Location: North 68:52.073, East 017:23.244 (GPS at the summit)
Difficulty: YDS class 2
Climbed November 20. 2011
How to get there:
This mountain is located on the island of Andørja in southern Troms.
one of the most mountainous islands
in Norway. Langlitinden is also the highest island mountain in Scandinavia.
Access is by road from Tromsø, E6 south of Setermoen, then Hwy. 851 to
Sjøvegan connecting by bridge to the island. The island is also connected by
subsea tunnel to the island of Rolla. Rolla has a ferry connection going south to the city of Harstad.
Drive to the small place called Sørvik on the south tip of Andørja.
There is a road fork in a downhill curve, this hill leads directly to the subsea tunnel
to Rolla. Measure from this intersection. If coming from Sjøvegan, you turn right here.
Take the road that forks from the curve and heads north.
After 17.2 kilometer, turn right (sharply). Continue to kilometer 20.5, this is just after
crossing a bridge. Make a right turn here following a sign saying Skjellelv 8.
Stay right at kilometer 23.1 and continue to an area suitable for parking at kilometer 28.3.
There may be a small wooden sign at the roadside here saying Langlitinden. Park on your left,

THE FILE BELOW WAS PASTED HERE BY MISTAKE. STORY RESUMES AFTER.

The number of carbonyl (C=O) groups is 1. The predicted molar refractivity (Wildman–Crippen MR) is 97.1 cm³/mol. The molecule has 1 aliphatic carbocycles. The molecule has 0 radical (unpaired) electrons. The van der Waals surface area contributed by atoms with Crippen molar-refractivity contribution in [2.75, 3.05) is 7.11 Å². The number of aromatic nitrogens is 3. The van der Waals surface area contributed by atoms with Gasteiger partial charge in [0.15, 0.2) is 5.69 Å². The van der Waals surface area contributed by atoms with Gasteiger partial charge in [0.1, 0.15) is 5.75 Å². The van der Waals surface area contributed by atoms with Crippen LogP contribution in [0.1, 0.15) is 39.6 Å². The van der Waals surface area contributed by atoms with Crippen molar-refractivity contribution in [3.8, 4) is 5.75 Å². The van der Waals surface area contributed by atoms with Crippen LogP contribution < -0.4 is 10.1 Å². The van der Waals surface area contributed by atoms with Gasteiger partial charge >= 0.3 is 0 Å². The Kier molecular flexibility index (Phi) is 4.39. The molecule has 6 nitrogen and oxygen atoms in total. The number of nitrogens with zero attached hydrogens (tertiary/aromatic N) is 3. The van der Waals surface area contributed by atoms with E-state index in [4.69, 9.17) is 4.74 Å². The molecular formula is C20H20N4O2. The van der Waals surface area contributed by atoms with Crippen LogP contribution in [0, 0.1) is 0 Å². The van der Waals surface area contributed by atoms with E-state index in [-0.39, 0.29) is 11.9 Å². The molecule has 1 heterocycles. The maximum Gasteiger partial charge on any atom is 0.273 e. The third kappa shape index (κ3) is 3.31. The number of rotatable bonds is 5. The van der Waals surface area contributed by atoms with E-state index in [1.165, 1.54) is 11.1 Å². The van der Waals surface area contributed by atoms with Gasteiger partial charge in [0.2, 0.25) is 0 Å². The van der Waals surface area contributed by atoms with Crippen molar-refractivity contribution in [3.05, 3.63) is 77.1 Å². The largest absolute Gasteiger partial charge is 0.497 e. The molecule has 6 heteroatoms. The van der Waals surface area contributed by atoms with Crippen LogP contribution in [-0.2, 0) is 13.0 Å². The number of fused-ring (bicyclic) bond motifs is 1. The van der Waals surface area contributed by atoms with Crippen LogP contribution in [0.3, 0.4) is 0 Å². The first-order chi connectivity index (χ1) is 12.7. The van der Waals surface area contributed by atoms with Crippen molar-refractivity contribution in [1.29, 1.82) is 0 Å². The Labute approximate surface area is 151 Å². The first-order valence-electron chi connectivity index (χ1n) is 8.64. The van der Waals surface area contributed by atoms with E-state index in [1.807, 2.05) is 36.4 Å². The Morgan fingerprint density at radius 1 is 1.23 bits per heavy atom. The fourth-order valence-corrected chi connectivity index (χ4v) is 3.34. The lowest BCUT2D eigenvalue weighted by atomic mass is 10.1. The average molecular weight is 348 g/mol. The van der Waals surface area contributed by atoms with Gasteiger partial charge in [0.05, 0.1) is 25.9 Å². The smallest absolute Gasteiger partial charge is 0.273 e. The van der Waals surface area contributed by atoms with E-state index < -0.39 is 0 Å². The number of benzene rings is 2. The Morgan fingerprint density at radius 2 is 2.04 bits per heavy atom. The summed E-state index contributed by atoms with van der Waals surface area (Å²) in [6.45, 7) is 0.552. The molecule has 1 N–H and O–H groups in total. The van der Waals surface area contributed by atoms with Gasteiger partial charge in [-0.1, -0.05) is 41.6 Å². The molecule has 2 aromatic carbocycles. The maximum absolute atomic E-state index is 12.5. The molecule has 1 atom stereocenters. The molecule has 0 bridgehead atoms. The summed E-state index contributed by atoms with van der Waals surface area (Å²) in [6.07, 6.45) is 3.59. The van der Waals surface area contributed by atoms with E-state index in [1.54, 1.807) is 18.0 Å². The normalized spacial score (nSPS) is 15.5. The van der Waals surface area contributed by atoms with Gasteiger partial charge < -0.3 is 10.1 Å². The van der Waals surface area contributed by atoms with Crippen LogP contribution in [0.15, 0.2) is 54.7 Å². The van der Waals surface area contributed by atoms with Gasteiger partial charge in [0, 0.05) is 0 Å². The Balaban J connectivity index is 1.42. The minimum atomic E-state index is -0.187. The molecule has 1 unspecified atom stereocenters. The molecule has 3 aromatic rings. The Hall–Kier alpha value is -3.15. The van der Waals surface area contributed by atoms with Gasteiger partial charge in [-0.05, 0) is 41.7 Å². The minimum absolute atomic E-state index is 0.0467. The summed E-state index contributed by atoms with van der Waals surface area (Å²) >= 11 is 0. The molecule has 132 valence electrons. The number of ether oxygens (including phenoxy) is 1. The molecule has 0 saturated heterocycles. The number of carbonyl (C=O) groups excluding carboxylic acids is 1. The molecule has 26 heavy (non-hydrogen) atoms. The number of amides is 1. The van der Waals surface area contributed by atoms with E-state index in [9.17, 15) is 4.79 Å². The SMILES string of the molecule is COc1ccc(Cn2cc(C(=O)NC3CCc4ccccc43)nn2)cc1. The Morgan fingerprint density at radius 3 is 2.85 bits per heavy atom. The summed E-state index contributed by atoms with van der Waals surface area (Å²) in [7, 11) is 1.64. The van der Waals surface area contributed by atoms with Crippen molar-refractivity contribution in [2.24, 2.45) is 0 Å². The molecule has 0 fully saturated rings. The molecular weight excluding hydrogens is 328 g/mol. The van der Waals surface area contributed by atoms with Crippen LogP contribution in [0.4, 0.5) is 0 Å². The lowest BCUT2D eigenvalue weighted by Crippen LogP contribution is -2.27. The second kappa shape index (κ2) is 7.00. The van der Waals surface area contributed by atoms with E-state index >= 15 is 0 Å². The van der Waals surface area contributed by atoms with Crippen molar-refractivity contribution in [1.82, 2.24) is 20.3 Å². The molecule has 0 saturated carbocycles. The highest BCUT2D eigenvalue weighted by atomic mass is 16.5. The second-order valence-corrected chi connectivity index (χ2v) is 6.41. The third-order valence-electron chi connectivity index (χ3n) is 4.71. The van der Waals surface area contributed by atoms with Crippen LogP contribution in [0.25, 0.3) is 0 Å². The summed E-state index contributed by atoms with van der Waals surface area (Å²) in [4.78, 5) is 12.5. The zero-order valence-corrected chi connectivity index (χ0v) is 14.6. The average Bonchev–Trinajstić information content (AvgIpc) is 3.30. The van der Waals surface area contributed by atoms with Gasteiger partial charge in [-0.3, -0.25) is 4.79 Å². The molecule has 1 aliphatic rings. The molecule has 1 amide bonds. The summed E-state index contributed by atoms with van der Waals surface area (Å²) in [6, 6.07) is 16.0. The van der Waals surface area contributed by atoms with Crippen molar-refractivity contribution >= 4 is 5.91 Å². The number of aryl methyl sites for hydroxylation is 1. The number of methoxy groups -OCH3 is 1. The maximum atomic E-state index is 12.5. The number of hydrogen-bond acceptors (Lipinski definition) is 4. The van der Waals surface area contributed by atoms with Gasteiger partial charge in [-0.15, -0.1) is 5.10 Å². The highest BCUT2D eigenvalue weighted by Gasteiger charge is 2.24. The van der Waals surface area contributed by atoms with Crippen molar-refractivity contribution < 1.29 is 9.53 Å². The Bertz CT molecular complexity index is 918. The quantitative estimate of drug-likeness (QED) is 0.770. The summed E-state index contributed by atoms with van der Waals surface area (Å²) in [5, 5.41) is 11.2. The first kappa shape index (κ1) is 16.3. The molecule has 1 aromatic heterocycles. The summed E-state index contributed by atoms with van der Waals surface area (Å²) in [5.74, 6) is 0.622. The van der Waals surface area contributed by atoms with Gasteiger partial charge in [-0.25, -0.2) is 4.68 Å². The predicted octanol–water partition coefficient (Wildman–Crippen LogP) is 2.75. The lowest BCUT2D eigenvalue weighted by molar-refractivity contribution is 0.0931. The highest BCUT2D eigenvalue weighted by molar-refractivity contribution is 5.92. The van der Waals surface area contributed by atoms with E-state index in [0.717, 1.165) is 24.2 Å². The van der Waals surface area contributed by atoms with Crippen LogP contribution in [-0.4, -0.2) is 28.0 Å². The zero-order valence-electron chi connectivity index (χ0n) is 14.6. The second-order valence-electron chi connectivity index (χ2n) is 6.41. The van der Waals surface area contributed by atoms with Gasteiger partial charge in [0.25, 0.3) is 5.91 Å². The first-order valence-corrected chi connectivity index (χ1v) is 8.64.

this is the trailhead, location N68:51.674, E017:18.305, elevation just a few meter above sealevel.
The trail starts directly uphill from the parking area. It first climbs up some of the steep
gravel, you should see a sign on top of this.
The trail is marked with blue paint.
Next, the trail runs into the forest and climbs
on the left side of the creek. Higher up, the terrain is more flat and the trail continues
gently until it crosses the creek on a nice wooden bridge. A bit further along, there is
a second crossing on a similar bridge. From here, the trail turns a bit left and climbs a small
ridge pretty parallel to the creek that is now on your left side. The slope eases again as you
approach 500 meter of elevation and a small lake, this location is N68:52.042, E017:20.891.
Continue a little on the right side of this lake, look for cairns as the route now turns right
(south) and descends slightly before traversing and contouring into the narrow entrance that
subsequently gains access to the somewhat larger lake at elevation 576 meter. Follow the small
ridge that runs across in front of the lake to the left. There are some cairns, but they may
be hard to see in winter. The objective is to gain the lower part of the west ridge that comes down
from the Langlitinden summit. This ridge is directly north of the lake. There is a small rock step
that may be tricky in winter as water tends to freeze in the area. You should gain the ridge at
about 700 meter of elevation, the location N68:51.817, E017:21.478, is pretty good.
From here, follow the ridge uphill (east) until
a more level area around 840 meter. Turn slightly
right and gain the next ridgeline just left (north) of a small hump that is easy to identify.
This location is N68:51.840, E017:22.703, elevation about 1000 meter. From here, head directly
uphill towards the summit. There is another plateau like area at about 1100 meter before the final